Lenten Thoughts – 30 March – The Ladder of Divine Ascent – The Steps

Lenten Thoughts – 30 March – Saturday of the Third week of Lent, Year C and the Memorial of St John Climacus (c 525-606)

The Ladder of Divine Ascent is an ascetical treatise on avoiding vice and practising virtue so that at the end, salvation can be obtained. Written by Saint John Climacus initially for monastics, it has become one of the most highly influential and important works used by the Church as far as guiding the faithful to a God-centred life, second only to Holy Scripture.

Structure and Purpose:
The aim of the treatise is to be a guide for practising a life completely and wholly devoted to God.   The ladder metaphor—not dissimilar to the vision that the Patriarch Jacob received—is used to describe how one may ascend into heaven by first renouncing the world and finally ending up in heaven with God.   There are thirty chapter,; each covers a particular vice or virtue.   They were originally called logoi, but in the present day, they are referred to as “steps.”   The sayings are not so much rules and regulations, as with the Law that St Moses received at Sinai, but rather observations about what is being practised.   Metaphorical language is employed frequently, to better illustrate the nature of virtue and vice.   Overall, the treatise does follow a progression that transitions from start (renunciation of the world) to finish (a life lived in love).the 30 steps of the ladder of divine ascent - 30 march 2019.jpg

The steps are:
On renunciation of the world
On detachment
On exile or pilgrimage – concerning dreams that beginners have
On blessed and ever-memorable obedience (in addition to episodes involving many individuals)
On painstaking and true repentance which constitutes the life of the holy convicts; and about the Prison
On remembrance of death
On joy-making mourning
On freedom from anger and on meekness
On remembrance of wrongs
On slander or calumny
On talkativeness and silence
On lying
On despondency
On that clamorous mistress, the stomach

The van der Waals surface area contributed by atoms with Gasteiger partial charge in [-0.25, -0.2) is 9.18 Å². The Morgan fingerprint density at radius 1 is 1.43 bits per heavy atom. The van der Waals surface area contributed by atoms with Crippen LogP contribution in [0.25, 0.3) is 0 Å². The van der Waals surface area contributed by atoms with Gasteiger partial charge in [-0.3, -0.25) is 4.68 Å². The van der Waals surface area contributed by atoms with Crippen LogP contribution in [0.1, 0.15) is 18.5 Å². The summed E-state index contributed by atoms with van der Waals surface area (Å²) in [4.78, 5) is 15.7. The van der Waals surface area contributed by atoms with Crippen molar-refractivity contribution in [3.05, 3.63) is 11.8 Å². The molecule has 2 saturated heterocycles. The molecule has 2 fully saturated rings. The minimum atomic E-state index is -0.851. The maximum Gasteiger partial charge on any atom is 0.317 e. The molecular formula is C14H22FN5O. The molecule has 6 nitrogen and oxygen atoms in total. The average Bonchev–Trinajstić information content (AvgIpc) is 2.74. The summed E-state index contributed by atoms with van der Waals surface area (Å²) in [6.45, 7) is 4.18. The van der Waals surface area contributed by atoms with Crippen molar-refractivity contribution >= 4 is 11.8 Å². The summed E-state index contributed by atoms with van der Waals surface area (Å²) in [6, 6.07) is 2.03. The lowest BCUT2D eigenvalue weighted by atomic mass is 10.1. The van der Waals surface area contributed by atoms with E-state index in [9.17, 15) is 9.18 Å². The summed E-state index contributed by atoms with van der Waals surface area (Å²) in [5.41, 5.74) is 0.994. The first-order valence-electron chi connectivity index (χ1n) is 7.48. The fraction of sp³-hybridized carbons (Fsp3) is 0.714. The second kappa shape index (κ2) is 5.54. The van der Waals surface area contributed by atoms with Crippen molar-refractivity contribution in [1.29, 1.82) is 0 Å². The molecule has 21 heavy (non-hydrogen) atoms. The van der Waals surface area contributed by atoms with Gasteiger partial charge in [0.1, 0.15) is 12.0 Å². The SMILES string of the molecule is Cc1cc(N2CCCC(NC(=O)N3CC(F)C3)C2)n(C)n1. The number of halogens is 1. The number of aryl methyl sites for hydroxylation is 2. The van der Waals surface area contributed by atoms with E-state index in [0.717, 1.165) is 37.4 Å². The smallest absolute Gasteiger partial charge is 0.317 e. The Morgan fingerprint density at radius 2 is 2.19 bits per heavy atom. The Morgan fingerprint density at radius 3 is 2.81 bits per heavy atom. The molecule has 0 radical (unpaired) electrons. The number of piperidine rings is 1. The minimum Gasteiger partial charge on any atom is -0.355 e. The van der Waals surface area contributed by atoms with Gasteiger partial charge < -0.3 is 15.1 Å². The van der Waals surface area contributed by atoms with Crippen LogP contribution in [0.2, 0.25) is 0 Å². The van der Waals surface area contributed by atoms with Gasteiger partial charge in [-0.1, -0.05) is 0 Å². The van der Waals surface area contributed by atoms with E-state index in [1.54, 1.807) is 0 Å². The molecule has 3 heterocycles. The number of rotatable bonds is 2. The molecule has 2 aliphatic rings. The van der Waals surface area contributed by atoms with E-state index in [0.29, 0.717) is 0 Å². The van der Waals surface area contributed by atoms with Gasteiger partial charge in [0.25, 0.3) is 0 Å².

On incorruptible purity and chastity, to which the corruptible attain by toil and sweat
On love of money, or avarice
On non-possessiveness (that hastens one Heavenwards)
On insensibility, that is, deadening of the soul and the death of the mind before the death of the body
On sleep, prayer and psalmody with the brotherhood
On bodily vigil and how to use it to attain spiritual vigil, and how to practise it
On unmanly and puerile cowardice
On the many forms of vainglory
On mad pride and (in the same Step) on unclean blasphemous thoughts; concerning unmentionable blasphemous thoughts
On meekness, simplicity, and guilelessness which come not from nature but from conscious effort, and about guile
On the destroyer of the passions, most sublime humility, which is rooted in spiritual perception
On discernment of thoughts, passions and virtues; on expert discernment; brief summary of all aforementioned
On holy stillness of body and soul; different aspects of stillness and how to distinguish them
On holy and blessed prayer, the mother of virtues, and on the attitude of mind and body in prayer
Concerning Heaven on earth, or Godlike dispassion and perfection, and the resurrection of the soul before the general resurrection
Concerning the linking together of the supreme trinity among the virtues; a brief exhortation summarising all that has said at length in this book.

Read the book, here

“Repentance is the renewal of baptism. 
Repentance is a contract with God for a second life. 
A penitent is a buyer of humility. 
Repentance is constant distrust of bodily comfort. 
Repentance is self-condemning reflection of carefree self-care. 
Repentance is the daughter of hope and the renunciation of despair. 
A penitent is an undisgraced convict. 
Repentance is reconciliation with the Lord 
by the practice of good deeds contrary to the sins. 
Repentance is purification of conscience. 
Repentance is the voluntary endurance of all afflictions. 
A penitent is the inflicter of his own punishments. 
Repentance is a mighty persecution of the stomach
and a striking of the soul into vigorous awareness.”repentance-is-the-renewal-of-baptism-st-john-climacus-and 30 march 2019 - 29-jan-2019.jpg

Posted in FATHERS of the Church, LENT 2019, QUOTES of the SAINTS, QUOTES on PRAYER, SAINT of the DAY

Quote of the Day – 30 March – St John Climacus – On Prayer

Quote of the Day – 30 March – Saturday of the Third week of Lent, Year C, Gospel: Luke 18:9–14 and the Memorial of St John Climacus (c 525-606)

On Prayer

“The one who requests less than he deserves from God will surely obtain more than he deserves.   

This is clearly shown by the tax-collector who requested forgiveness but obtained justification.